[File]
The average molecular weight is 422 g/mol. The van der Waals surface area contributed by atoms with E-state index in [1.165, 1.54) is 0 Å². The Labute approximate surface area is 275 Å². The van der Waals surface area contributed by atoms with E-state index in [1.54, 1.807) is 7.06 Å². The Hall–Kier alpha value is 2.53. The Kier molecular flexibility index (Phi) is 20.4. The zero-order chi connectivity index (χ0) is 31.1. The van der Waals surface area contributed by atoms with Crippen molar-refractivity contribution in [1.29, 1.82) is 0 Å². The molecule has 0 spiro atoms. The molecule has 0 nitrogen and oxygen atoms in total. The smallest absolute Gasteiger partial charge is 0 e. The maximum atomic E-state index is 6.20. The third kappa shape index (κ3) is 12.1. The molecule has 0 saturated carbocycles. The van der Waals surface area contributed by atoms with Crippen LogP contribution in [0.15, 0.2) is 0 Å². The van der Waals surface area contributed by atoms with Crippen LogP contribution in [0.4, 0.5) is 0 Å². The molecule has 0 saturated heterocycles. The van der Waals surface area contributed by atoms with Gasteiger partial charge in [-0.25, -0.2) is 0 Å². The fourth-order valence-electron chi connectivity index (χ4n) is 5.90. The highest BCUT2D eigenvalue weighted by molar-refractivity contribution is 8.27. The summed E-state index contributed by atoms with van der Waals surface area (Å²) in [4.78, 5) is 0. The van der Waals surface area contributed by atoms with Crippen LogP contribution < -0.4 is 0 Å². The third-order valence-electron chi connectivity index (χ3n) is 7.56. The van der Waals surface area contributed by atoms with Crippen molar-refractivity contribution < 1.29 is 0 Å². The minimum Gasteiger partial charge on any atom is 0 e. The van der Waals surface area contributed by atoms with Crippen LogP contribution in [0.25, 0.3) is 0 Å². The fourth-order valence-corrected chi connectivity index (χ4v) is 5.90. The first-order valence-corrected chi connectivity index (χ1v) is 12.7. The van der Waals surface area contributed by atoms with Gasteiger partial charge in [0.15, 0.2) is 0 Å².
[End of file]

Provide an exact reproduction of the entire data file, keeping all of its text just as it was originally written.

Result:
The average molecular weight is 422 g/mol. The van der Waals surface area contributed by atoms with E-state index in [1.165, 1.54) is 0 Å². The Labute approximate surface area is 275 Å². The van der Waals surface area contributed by atoms with E-state index in [1.54, 1.807) is 7.06 Å². The Hall–Kier alpha value is 2.53. The Kier molecular flexibility index (Phi) is 20.4. The zero-order chi connectivity index (χ0) is 31.1. The van der Waals surface area contributed by atoms with Crippen molar-refractivity contribution in [1.29, 1.82) is 0 Å². The molecule has 0 spiro atoms. The molecule has 0 nitrogen and oxygen atoms in total. The smallest absolute Gasteiger partial charge is 0 e. The maximum atomic E-state index is 6.20. The third kappa shape index (κ3) is 12.1. The molecule has 0 saturated carbocycles. The van der Waals surface area contributed by atoms with Crippen LogP contribution in [0.15, 0.2) is 0 Å². The van der Waals surface area contributed by atoms with Crippen LogP contribution in [0.4, 0.5) is 0 Å². The molecule has 0 saturated heterocycles. The van der Waals surface area contributed by atoms with Gasteiger partial charge in [-0.25, -0.2) is 0 Å². The fourth-order valence-electron chi connectivity index (χ4n) is 5.90. The highest BCUT2D eigenvalue weighted by molar-refractivity contribution is 8.27. The summed E-state index contributed by atoms with van der Waals surface area (Å²) in [4.78, 5) is 0. The van der Waals surface area contributed by atoms with Crippen LogP contribution < -0.4 is 0 Å². The third-order valence-electron chi connectivity index (χ3n) is 7.56. The van der Waals surface area contributed by atoms with Crippen molar-refractivity contribution < 1.29 is 0 Å². The minimum Gasteiger partial charge on any atom is 0 e. The van der Waals surface area contributed by atoms with Crippen LogP contribution in [0.25, 0.3) is 0 Å². The fourth-order valence-corrected chi connectivity index (χ4v) is 5.90. The first-order valence-corrected chi connectivity index (χ1v) is 12.7. The van der Waals surface area contributed by atoms with Gasteiger partial charge in [0.15, 0.2) is 0 Å².